The designer studied her BA at Toronto’s York University, based near the neighbourhood she grew up in. Its proximity to her house was a similar situation for most of the student body, “it was an extension of high school, essentially,” she says. Made up of mostly local residents, York, Canada’s third-biggest university, offers everything you can imagine, from courses in dance to accounting. “It was kind of like a trade school,” describes Tracy, it “wanted to create students that serve a workforce.”
During her studies at York, Tracy began to be drawn to a different approach to education. Looking at approaches to visual communication originating from the Netherlands, she became attracted to experimental types of work, practices that are minimal and part of the Swiss modernist lineage. “I think the stuff that I was into, the stuff that I wanted to emulate and make, meant I felt a bit of a disconnect to what they were teaching in school.” It was that disconnect which saw Tracy first go against the grain with the work she made. The designer solved the problem of not quite fitting in by running with the fact that actually, she didn’t really want to.
The first body of work in Tracy’s ongoing portfolio that conveys this attitude is undoubtedly her material for Businessweek. An e-mail from Richard Turley asking her to join the team for three months in New York was the beginning of everything. “I was trying not to vomit every day. That was the responsibility, having moved to New York in a suitcase basically”, she describes of her first few weeks there. “I felt a lot out of my depth, but I met some of the most talented women (1,2,3) that I still long to work with… I think it was the first job where I was like, ‘This is awesome’.”
Tracy’s time at Businessweek is referenced endlessly for its ability to poke fun at issues while retaining its worth. The team took subjects such as taxes, investing, or porn copyright and reworked them to appeal to everyone. A headline like “Bitcoin Dreams” would grab the eye of a budding accountant, but Tracy’s accompanying illustration – of a unicorn galloping through a waterfall – would get a double-take from design boyz too. “I don’t think we were fully aware of all the implications of that kind of opportunity you know?” she says of that period. “We were experimenting, figuring it out. There was a big excitement in the air like, ‘oh, let’s try this new thing.’”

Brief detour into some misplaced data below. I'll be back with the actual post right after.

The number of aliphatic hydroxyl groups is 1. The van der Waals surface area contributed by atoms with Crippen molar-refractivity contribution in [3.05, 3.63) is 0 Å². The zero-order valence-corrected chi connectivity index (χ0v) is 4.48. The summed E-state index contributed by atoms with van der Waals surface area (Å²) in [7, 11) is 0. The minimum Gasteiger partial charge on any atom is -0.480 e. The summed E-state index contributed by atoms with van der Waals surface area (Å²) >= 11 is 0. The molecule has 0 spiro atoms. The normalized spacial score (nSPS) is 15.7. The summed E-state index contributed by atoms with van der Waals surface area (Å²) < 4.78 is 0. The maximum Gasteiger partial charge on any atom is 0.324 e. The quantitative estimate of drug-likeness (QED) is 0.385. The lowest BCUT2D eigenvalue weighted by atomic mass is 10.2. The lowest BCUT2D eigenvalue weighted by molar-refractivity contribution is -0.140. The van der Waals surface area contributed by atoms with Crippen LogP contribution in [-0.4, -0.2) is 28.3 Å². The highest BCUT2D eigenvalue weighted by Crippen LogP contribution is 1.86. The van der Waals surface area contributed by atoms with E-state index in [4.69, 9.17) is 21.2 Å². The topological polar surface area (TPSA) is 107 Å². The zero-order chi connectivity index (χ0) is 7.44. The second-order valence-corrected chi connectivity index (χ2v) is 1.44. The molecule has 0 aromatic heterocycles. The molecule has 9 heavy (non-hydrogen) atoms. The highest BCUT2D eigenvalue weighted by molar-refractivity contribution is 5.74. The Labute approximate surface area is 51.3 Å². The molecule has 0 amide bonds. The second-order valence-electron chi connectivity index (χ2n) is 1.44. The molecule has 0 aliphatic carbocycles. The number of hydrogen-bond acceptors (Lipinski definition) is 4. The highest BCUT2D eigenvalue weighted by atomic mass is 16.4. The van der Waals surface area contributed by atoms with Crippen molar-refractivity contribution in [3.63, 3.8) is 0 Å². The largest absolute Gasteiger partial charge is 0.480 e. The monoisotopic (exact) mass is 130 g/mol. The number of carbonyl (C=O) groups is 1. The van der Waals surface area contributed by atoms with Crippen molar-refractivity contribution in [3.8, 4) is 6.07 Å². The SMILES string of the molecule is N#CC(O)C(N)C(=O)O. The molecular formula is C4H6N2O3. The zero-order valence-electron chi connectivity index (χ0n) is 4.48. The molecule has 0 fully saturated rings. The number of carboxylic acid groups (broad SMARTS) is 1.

Tracy left the publication in 2016, feeling that she couldn’t “design another spread in the magazine in a way that was meaningful to me, or meaningful for the reader to experience”, she says. “I’d kind of reached a summit, or a plateau rather, and I just needed to learn new things.” At this point, she was deputy creative director, and went straight into a role as creative director at Matter. The designer then had a freelance stint – “a completely different itch to scratch, and I scratched it” she laughs – before joining The New York Times in January 2018, having missed the way "editorial requires a close relationship with the reader. It takes longer to digest, and as a result, the thoughts that you can explore are wider”.
Holding esteemed titles like creative director and visual editor, most would expect – considering it’s what most creative directors do – for Tracy to sit back a bit, nodding her head at concepts presented to her by juniors. Instead, the designer continues to put in the graft, due to a practice she picked up at Businessweek; where “no one worked longer hours” than her editor Josh Tyrangiel. “I guess it showed me that I don’t have to be that asshole-who-kicked-back-got-all-of-the-credit-and-did-none-of-the-work type of creative director, who I’ve always had a problem with, from earlier in my career. It’s very important to me that it’s a hands-on type of job.” Since then, she’s also started from the beginning again, teaching herself motion graphics and how to code.